Because of the small quantity of pieces for the samples, those pieces are hand painted according to the pantone colors the publisher indicates. The pieces will be painted by automated process in the full production.

How are the shapes actually produced? Router? CNC machine? Barry White and some alone time? 😀

I’m more of a Reverend Al Green guy myself… 😀

These pieces are either machine cut or laser-cut based on their complexity of shape (more complex gets laser cut, but it is also more expensive). The difference in the laser cutting and machine cutting process is illustrated in the pictures below. The laser cut pieces are cut from a board of wood and for machine cut the wood is made into a strip and then cut like a loaf of bread.

Raw meeple stock

Laser cut rocket meeple

Meeples get dragged through all sorts of liquids: water, beer, soda, not to mention how often they get handled. What sort of finish do you use to stand up to so much abuse? Paint, stain, wax? How are they dried and stored?

Unfinished wooden meeples

The first layer defense for the meeple is the paint itself. We make sure to paint the entire meeple evenly and cleanly. A good paint job alone will provide a lot of protection from wear and tear. After the painting is completed, then we apply a varnish to the pieces to seal up the paint job and provide even more protection from any board gaming mishaps that may occur.

We also have an acclimatization process where we check to make sure that the meeples are dried correctly and ensure that the humidity is low enough to package the wood. This is important because of the climate change between China and everywhere else the games would end up.

The finished pieces are so small, and there’s generally such a low quantity per box. What’s the process behind taking a bin of finished meeples and putting them into a game?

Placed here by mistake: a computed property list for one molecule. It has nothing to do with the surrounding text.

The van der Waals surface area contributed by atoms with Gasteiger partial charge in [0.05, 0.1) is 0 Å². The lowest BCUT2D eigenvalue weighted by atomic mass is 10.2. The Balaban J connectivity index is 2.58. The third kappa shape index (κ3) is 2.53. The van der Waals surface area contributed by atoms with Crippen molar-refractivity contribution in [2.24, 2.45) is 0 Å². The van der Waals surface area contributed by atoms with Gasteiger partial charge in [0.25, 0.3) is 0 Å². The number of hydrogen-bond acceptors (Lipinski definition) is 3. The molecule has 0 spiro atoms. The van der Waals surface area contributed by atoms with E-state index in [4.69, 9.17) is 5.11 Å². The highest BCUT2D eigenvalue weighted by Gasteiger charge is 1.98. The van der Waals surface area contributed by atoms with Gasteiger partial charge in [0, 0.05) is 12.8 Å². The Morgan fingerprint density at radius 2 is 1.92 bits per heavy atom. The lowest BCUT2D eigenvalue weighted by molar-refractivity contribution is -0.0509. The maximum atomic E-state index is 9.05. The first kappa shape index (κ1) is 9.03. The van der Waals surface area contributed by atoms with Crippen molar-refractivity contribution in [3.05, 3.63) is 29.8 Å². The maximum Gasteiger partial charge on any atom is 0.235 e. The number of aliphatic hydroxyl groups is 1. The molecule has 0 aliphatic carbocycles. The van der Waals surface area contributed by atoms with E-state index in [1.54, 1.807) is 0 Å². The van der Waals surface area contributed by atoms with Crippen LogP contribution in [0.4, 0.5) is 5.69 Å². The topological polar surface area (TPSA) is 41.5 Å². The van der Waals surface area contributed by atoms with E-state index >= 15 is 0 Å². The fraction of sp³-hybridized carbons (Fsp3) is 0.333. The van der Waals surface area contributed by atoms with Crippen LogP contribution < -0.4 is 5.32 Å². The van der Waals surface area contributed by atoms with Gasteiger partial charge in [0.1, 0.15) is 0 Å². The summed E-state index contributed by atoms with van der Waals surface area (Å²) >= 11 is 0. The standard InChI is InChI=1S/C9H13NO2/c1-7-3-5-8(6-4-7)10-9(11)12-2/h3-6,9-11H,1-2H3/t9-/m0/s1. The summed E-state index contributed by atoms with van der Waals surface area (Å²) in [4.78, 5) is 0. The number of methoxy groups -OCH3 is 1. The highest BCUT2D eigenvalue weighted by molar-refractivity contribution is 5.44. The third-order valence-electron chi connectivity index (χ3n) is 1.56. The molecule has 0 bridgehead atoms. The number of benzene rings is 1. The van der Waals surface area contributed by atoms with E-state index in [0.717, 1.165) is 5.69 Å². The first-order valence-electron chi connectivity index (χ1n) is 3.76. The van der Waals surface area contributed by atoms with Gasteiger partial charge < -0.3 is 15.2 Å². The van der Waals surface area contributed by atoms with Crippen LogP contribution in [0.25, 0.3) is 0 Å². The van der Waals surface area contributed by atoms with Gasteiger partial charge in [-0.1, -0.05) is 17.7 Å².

Our clients provide a spec sheet that shows which pieces go into the game and in what quantities. We give this information to our wood production team along with the total number of games that are produced and they produce the correct number of pieces for the games. The pieces are usually bagged into individual sets – so that 1 bag is 1 set, then our assembly team only needs to spot check the bags and then drop a single bag into each game.

Finished and bagged meeples

It is a real team effort to get those little pieces into the games. Another part of our QC process is that we weigh each game on a highly precise scale. This scale can detect weight as little as a single meeple (or a little less) and is another check that the games are in the correct final form.


And that’s a wrap. Thanks so much Brent for telling us how you manufacture meeples. Be on the lookout for more industry articles as we dig into the board game production process.


What do you think about How Meeples are Made? Give us your opinions in the comments below!

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Andy Matthews

Founder of Meeple Mountain, editor of MeepleMountain.com, and software engineer. Father of 4, husband to 1, lover of games, books, and movies, and all around nice guy. I run Nashville Game Night, and Nashville Tabletop Day.